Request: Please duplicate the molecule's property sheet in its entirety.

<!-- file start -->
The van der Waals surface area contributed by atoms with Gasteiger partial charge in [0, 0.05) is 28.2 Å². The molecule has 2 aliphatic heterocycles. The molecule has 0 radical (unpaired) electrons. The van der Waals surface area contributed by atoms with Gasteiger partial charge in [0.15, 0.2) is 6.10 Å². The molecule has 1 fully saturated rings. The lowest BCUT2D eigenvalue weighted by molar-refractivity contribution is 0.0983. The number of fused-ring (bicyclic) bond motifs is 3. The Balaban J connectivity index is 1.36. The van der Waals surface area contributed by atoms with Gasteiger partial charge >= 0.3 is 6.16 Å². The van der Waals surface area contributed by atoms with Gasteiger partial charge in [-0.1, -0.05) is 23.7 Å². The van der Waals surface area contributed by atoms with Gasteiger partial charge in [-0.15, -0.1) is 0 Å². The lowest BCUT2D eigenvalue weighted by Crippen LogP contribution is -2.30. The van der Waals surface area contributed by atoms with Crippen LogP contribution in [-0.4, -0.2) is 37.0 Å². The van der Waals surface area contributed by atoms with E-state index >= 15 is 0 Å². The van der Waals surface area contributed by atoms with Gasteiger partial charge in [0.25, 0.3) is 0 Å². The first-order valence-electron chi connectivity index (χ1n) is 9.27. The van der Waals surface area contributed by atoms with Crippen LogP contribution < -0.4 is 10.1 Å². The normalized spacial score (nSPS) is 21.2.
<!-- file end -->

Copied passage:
The van der Waals surface area contributed by atoms with Gasteiger partial charge in [0, 0.05) is 28.2 Å². The molecule has 2 aliphatic heterocycles. The molecule has 0 radical (unpaired) electrons. The van der Waals surface area contributed by atoms with Gasteiger partial charge in [0.15, 0.2) is 6.10 Å². The molecule has 1 fully saturated rings. The lowest BCUT2D eigenvalue weighted by molar-refractivity contribution is 0.0983. The number of fused-ring (bicyclic) bond motifs is 3. The Balaban J connectivity index is 1.36. The van der Waals surface area contributed by atoms with Gasteiger partial charge >= 0.3 is 6.16 Å². The van der Waals surface area contributed by atoms with Gasteiger partial charge in [-0.1, -0.05) is 23.7 Å². The van der Waals surface area contributed by atoms with Gasteiger partial charge in [-0.15, -0.1) is 0 Å². The lowest BCUT2D eigenvalue weighted by Crippen LogP contribution is -2.30. The van der Waals surface area contributed by atoms with Crippen LogP contribution in [-0.4, -0.2) is 37.0 Å². The van der Waals surface area contributed by atoms with E-state index >= 15 is 0 Å². The van der Waals surface area contributed by atoms with Gasteiger partial charge in [0.25, 0.3) is 0 Å². The first-order valence-electron chi connectivity index (χ1n) is 9.27. The van der Waals surface area contributed by atoms with Crippen LogP contribution < -0.4 is 10.1 Å². The normalized spacial score (nSPS) is 21.2.